Author’s note:Research into old curriculum and an unexpected unearthing of a middle school reading list from Edina Public Schools prompted me to write this article back in September 2014. It was published right before the weekend, and to my surprise and delight, was going viral by the time I returned the following work week – something it continued to do in the years following as new individuals would find and share it widely.
The popularity of this piece didn’t stem from the fact that its observations were extraordinary; instead, the interest it generated likely occurred because it touched on something everyone suspected, but could never solidly prove. I present it once again as a testament to the falling education standards today’s students are subjected to. ~ A. Holmquist Continue reading →
The LGBTQ lobby has targeted Christian schools for destruction, using the so-called “Equality Act” to force all Christians schools, pre-K through college, to accept all aspects of the LGBTQ agenda … or be stripped of accreditation and face lawsuits and persecution by the U.S. Department of Justice.
The bill passed the House in 2019 and 2021. It was reintroduced in the 118th Congress on June 21, 2023, in the House of Representatives and Senate. And now HR 15 already has 212 Democrat co-sponsors in the House. All they need is six Republicans to pass this bill.
With Congress back in session, HR 15 is a high priority for LGBTQ advocates. If this bill is signed into law, it would be a devastating blow to religious freedom and Christian education in America that would be very difficult to recover from. It’s not too late to stop it. ~ Mat Continue reading →
New research is casting doubt on the common assumption that more funding is a key driver of better educational outcomes.
If you thought charter schools received anywhere near the same amount of funding as traditional public schools, then think again.
A new, massive study from the University of Arkansas finds that “On average, charter schools across 18 cities in 16 states (…) receive about 30 percent or $7,147 (2020 dollars) less funding per pupil than traditional public schools.” Over the past two decades, this funding disparity has remained relatively stable. Continue reading →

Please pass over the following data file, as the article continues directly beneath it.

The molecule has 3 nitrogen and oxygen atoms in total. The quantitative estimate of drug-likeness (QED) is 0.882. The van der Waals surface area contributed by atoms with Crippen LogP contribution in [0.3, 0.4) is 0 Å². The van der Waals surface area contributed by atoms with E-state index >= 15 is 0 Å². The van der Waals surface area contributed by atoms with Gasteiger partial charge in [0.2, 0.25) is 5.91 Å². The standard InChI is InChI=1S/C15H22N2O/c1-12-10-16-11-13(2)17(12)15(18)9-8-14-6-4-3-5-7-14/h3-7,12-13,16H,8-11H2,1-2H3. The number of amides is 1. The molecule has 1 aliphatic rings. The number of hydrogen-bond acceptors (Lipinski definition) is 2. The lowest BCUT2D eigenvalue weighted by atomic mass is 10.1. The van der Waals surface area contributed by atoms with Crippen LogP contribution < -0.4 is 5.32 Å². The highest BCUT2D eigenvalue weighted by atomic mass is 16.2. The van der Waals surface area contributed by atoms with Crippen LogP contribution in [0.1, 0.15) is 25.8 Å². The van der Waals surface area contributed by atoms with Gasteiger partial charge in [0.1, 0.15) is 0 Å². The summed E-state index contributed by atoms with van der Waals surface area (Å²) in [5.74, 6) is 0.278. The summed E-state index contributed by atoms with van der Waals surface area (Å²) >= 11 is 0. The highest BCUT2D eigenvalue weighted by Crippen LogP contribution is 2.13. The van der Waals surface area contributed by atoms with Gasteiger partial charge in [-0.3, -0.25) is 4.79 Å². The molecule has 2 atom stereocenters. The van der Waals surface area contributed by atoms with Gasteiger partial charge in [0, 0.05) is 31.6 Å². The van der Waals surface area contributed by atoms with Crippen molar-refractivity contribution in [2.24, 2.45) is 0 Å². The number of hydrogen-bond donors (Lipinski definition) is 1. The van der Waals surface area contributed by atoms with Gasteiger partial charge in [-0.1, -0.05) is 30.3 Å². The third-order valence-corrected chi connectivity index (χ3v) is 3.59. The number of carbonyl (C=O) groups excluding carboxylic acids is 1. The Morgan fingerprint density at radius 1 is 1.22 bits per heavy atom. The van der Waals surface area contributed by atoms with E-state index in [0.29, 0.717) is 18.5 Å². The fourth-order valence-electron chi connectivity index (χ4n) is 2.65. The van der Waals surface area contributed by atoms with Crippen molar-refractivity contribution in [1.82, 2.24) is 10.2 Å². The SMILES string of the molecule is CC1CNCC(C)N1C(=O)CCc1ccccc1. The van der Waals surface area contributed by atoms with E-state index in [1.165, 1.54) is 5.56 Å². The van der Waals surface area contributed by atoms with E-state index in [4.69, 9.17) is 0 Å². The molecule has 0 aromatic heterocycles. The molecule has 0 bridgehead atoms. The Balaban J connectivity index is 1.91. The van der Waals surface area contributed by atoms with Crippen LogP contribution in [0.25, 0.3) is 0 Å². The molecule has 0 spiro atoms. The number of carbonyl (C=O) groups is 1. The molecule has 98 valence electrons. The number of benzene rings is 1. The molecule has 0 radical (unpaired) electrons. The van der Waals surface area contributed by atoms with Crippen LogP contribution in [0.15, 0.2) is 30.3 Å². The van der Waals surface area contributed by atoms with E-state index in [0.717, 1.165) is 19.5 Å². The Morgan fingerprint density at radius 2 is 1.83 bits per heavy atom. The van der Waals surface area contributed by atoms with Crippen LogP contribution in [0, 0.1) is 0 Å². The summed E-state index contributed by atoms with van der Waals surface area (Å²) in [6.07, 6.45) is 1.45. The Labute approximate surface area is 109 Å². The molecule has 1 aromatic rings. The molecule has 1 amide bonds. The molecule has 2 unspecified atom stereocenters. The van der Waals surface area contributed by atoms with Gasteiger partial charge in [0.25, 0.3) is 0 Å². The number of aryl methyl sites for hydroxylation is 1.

I received a rather frantic email from a friend when school started last fall. Panicking over the number of parents posting first day of preschool pictures, my friend wondered if she had made a mistake by not sending her four-year-old to school. “When did preschool become so popular?” she asked in dismay. Continue reading →
Almost half a century ago now, when the textbook protest in Kanawha County was going on, at one of the school board meetings there, one of the school board members was caught in a blatant lie in some of his remarks and someone attending the meeting called him on it. The school board member, caught in the act, just laughed and continued on with his remarks.
He was not there to shine the light of truth on anything. He was there to lie to the parents about what the public schools in Kanawha County were doing to their kids. At that point, the Kanawha County School Board had one honest member on it – Alice Moore – who tried to do what was right for both parents and children. The rest of the school board wasn’t, to put it bluntly, worth spit! Continue reading →
Any fan of Dickens will know that he died before he could finish ‘The Mystery of Edwin Drood’. But, if not for him surviving a train accident in Kent in 1865, his last piece of work could well have been ‘Our Mutual Friend’
On the 9th June 1865, Dickens was traveling back from a holiday in France in a first class carriage at the front of the Folkestone Boat Express train. Ellen Ternan, the actress for whom he had left his wife Catherine Hogarth two years previously, and her mother were traveling with him. Also accompanying them was another important passenger; the manuscript of the latest installment of the novel he was writing at the time; ‘Our Mutual Friend’. Continue reading →
If you, like me, were a student who strove to get work in on time and took advantage of extra credit or other academic perks when offered, then you can be glad you’re past school age – especially if you live in Portland, Ore. That’s because schools in that district are beginning to implement “equitable grading practice.” Continue reading →
Memorization and recitation became part of my life through a club I was part of in middle and high school. With the club, I had the opportunity to recite patriotic speeches and poems along with chapters from the Bible in front of an audience of veterans, law enforcement officers, and first responders just about every month. I loved seeing how the words recited touched the people listening. Continue reading →